In the preface of the re-printed 2018 edition, Loewen noted that while sundown towns are on the decline, some former sundown towns have shifted from overt to systemic racism through policies such as “Driving While Black policing.” He cites the shooting of Michael Brown in Ferguson, Mo., as an example. 

There is a widespread misconception that sundown towns were mostly concentrated in the Deep South and Midwest, as depicted in Lovecraft Country’s first episode of the series, which was set along the highway route from Chicago to Massachusetts.  

But similar sundown towns existed in the West as well, including in California up until the mid-20th century. The national sundown town database on Loewen’s website lists 112 possible sundown towns in California. 

These towns are categorized on the website as either possible, probable, or surely, as it is difficult to categorize “sundown towns” because of varying degrees of explicitness in their approaches to discouraging African Americans and other non-white visitors.  

California cities classified as “surely” sundown towns on Loewen’s website include Brea, Chico, Culver City, El Segundo, Fresno, Glendale, Hawthorne, La Jolla, Palmdale, San Marino and Taft. Cities that are now majority Black and Brown, including Compton and Inglewood in Southern California, previously barred Black residents. The list also includes some entire counties as surely sundown in the past. 

Evidence listed on Loewen’s website includes census records and anecdotes submitted by citizens or discovered through research. The anecdotes listed include alleged cross burnings and other threats towards Black homeowners, and alleged expulsions of entire ethnic groups. Though many sundown towns have strong oral histories, with residents and locals confirming their existence, sundown ordinances were usually not part of a city’s records. 

Loewen wrote, “I read at least 300 local histories — some of them elaborate coffee table books — about towns whose sundown histories I had confirmed via detailed oral histories, but only about 1% of these mentioned their town’s racial policies. In conversation, however, the authors of these commemorative histories were often more forthcoming, showing that they knew about the policy but didn’t care to disclose it in print.” 

In her book “Wandering in Strange Lands,” author Morgan Jerkins spoke with a woman named Rachelle, who shared her memories of sundown towns in Los Angeles County. “I can remember when a Black person had better not go to Glendale or Culver City and be there after five o’clock.” 

In addition to African Americans, other ethnic groups were also excluded from cities. In 1885, about 320 Chinese Americans were expelled from Eureka, Calif., after a Chinese man accidentally shot a city councilman.

According to an article in the North Coast Journal, multiple towns around Eureka followed suit, and Chinese Americans were expelled from an estimated 40 communities in Northern California in 1885 and 1886. 

According to Chapter 14 of Loewen’s book, “Sundown Towns Today,” California has integrated its communities more than other states with historic sundown towns, with many cities eliminating discriminatory laws and removing warning signs. 

In 2017, the National League of Cities (NLC) announced a collaboration with the Center for Social Inclusion to help local government officials advance racial equity in their cities. The mission of NLC’s Race Equity and Leadership Initiative is to “strengthen the knowledge and capacity of local elected officials to eliminate racial disparities, heal racial tensions and build more equitable communities,” according to their website. 

However, racial animosity still exists as shown by the multiple Black Lives Matter protests that have occurred in the state since May. In a time of civil unrest and calls for revolution, history is revealing and asserting itself.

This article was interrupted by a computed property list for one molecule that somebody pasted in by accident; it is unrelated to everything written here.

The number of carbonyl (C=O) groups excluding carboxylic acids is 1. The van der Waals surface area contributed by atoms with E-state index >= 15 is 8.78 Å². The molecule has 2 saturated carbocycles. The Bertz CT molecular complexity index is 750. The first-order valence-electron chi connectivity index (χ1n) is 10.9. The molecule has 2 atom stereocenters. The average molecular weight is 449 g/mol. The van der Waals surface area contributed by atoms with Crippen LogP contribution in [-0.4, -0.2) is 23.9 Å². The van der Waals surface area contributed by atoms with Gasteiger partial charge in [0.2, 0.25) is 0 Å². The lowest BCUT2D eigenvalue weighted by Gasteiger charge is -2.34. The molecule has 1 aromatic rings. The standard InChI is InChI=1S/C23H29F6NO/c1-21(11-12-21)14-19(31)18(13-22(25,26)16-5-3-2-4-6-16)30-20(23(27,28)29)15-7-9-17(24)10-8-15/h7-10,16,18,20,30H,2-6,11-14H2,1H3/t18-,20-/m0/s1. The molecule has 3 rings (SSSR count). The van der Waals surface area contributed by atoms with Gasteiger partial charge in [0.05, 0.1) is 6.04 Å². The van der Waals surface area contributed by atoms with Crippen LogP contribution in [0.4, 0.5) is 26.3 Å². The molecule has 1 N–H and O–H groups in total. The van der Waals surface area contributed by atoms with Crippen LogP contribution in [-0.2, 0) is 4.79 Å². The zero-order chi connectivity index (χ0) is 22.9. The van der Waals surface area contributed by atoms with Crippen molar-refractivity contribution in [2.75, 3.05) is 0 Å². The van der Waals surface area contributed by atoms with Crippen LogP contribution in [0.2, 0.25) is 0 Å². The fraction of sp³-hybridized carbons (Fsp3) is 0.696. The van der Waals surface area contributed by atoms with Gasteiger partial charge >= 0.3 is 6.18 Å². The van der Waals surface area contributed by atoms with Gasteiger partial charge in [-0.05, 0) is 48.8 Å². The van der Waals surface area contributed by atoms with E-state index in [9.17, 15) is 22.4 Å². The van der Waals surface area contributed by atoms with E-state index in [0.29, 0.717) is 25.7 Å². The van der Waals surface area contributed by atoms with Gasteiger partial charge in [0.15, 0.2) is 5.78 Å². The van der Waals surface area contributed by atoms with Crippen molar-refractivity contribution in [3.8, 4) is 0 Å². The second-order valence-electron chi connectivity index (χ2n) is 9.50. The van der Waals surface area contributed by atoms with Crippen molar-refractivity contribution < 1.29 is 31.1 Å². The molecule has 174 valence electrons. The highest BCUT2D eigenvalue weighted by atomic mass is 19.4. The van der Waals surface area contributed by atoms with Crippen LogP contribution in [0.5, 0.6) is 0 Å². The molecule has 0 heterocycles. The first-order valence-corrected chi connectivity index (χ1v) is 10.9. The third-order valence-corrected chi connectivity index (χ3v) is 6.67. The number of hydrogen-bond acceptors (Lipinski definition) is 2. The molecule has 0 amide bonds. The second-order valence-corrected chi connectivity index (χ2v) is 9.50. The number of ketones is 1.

“Sundown towns have never gone away,” wrote Jerkins in a recent article. “As long as Black people have stories of what has happened to them or others for being in the wrong place at the wrong time, and as long as White people terrorize Black people who move into their neighborhoods, or create laws to restrict them from living there in the first place, sundown towns will always be a part of the fabric of American culture.” 

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John Lewis: Civil Rights Lion Gets into Good Trouble in Dawn Porter Documentary

NNPA NEWSWIRE — On what would be called Bloody Sunday, Lewis, who at the time was Chairman of the Student Nonviolent Coordinating Committee (SNCC) along with other civil rights lions like Reverend Hosea Williams (SCLC) continued on their march despite then Governor Wallace’s threats and were attacked by the police, sending 58 people to the hospital.

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Described repeatedly as courageous, Lewis’ energy now is not very different from the energy on full display in the footage of the marches and Freedom Rides. Lewis lives and breathes the pursuit of freedom and all around him know it. To be in his orbit, one must hold that value if you are to be a part of his universe. (Photo: Still from film, John Lewis: Good Trouble)
Described repeatedly as courageous, Lewis’ energy now is not very different from the energy on full display in the footage of the marches and Freedom Rides. Lewis lives and breathes the pursuit of freedom and all around him know it. To be in his orbit, one must hold that value if you are to be a part of his universe. (Photo: Still from film, John Lewis: Good Trouble)

By Nsenga K. Burton, NNPA Newswire Culture and Entertainment Editor

As long as I have breath in my body, I will do what I can. – Congressman John Lewis

Congressman John Lewis is known and revered worldwide for his social justice activism as a young man during the modern Civil Rights movement which sparked large scale civic and social change in America. Many have seen the horrible 1965 footage and photos of Lewis being clubbed in the head while attempting to march from Selma, AL to Montgomery, AL arriving at the Edmund Pettus Bridge to 150 police officers waiting to deliver violence and intimidation to the protesters marching for voting rights for Black Americans.